Benson Honig and Ian Wilms pose with their team of students.

November 12, 2015

Knights of Floss, evil Prince Plaque help grad students brush up on their entrepreneurial skills

How can the tooth fairy go global? That’s the challenge given to a team of graduate students this fall in a unique course on entrepreneurship at McMaster.

Mac alumnus Ian Wilms ’89 co-founded Brushalot in 2013 to solve a problem that all parents face – how to get their kids to brush their teeth.

The idea came to him about nine years ago, when one of his sons didn’t want to brush his teeth anymore, or give up his loose tooth. Wilms quickly concocted a bedtime story about the tooth fairy, with a cast of characters that included Sir Brushalot, the Knights of Floss and the evil Prince Plaque.

The story became an award-winning children’s book and then a line of toothbrushes, night lights, blankets and toys. There’s even a stuffed horse with a saddle that holds the tooth on one side and the moolah from the tooth fairy on the other.

To date, Wilms and co-founder Terry Line have had the most success with dentists and teachers, thanks to the product’s strong educational component. The book is available in French, German, Japanese and Mandarin, and the Tooth Fairy Kit has been accepted into the Chinese school system for next year.

Brushalot still has teething pains, though, when it comes to taking a bite out of the all-important U.S. market.

Both the toy industry and the children’s book market are “notoriously difficult to break into,” says professor Benson Honig of the DeGroote School of Business. The Teresa Cascioli Chair in Entrepreneurial Leadership, Honig has taught his graduate entrepreneurship course for the past six years.

Honig first learned about Brushalot when he spotted a Tooth Fairy Kit on the desk of graduate program administrator Kim Wilms, who happens to work down the hall from him. She also happens to be Ian Wilms’ wife.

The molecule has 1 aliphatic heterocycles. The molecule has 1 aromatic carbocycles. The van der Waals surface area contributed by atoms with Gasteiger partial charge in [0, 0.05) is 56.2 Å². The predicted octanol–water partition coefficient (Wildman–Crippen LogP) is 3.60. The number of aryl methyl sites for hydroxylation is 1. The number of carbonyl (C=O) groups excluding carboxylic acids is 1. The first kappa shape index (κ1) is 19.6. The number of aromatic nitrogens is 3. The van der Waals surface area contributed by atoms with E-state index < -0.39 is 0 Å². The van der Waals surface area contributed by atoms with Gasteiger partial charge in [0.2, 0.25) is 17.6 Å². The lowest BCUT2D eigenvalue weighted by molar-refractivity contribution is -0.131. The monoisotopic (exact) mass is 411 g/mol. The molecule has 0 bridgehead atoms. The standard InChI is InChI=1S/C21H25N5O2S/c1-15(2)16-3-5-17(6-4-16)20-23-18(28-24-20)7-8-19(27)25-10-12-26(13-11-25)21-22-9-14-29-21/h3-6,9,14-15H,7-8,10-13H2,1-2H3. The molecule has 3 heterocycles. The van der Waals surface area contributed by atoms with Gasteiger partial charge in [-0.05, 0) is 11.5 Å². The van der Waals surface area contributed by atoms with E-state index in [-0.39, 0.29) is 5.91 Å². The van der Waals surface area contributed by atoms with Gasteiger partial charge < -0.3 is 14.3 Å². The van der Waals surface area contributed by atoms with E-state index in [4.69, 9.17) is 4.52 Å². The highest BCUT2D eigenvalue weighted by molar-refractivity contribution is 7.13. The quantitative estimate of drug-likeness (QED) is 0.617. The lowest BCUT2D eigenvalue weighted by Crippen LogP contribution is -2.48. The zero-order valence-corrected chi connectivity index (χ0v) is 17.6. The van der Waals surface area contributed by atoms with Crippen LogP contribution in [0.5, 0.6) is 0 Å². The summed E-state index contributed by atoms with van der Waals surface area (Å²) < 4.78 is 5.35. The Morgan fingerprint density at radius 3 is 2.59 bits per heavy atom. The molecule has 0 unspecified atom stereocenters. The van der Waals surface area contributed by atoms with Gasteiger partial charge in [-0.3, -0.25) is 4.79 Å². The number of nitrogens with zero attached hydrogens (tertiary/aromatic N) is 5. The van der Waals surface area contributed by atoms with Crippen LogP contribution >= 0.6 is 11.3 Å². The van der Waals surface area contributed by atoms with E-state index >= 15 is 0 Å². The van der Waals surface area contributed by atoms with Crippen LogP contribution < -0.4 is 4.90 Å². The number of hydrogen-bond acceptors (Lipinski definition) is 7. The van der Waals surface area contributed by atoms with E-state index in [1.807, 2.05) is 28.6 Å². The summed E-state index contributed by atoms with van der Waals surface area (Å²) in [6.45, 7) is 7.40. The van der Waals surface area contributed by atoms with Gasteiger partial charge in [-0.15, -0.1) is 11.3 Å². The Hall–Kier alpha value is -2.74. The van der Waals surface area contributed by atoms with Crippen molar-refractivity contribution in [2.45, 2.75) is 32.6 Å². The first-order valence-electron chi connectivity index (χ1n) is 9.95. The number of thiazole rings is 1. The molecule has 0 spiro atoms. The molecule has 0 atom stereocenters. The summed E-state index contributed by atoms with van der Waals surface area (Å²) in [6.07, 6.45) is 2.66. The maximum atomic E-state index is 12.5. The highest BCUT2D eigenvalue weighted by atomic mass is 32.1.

“The more she told me, the more intrigued I was,” says Honig, who invited Ian to make a pitch to his students. “I’m really impressed with what he’s done. He’s a real entrepreneur,” says Honig of Wilms.

The course is open to any graduate student at McMaster. Wilms’ team is a great example of the heterogeneous make-up of the class:

Caitlin Warren is a part-time MBA student who works in retail in supply chain logistics. An MBA exchange student from France, Julie Crépet has a marketing background. Kirren Virdee is a co-op MBA whose focus is nutrition as well as marketing. And Xiaoyue Wang is an engineering PhD student, specializing in bio materials – including dental implants.

“I’m a big believer in experiential learning,” says professor Honig. “If you were learning how to paint, you wouldn’t expect to be reading books about painting. You’d be painting. Entrepreneurship is very much like that.”

The four students will polish their entrepreneurial skills and help Sir Brushalot conquer two big challenges: global marketing and social media reach. One interesting problem will be how to translate the tooth fairy story into other cultures that have their own legends.

 The Tale of the Tooth Fairy was recognized by the Canadian Toy Testing Council as one of its Great Books for 2014. The Tooth Fairy Kit was listed as a Top 10 Socially Responsible Product by Dr. Toy in 2013.

“I want this to become a family tradition,” says Wilms of his pearly tale of oral hygiene. He has his own family tradition at McMaster: He has a degree in political science, his parents and brother also graduated from Mac, his wife works in the DeGroote School of Business, and his daughter is in her first year, studying nursing.

Wilms has big dreams for Brushalot. “Wouldn’t it be neat if our story gets adopted globally as the ‘de facto’ tooth fairy myth – and it all started in Hamilton with McMaster’s help!”

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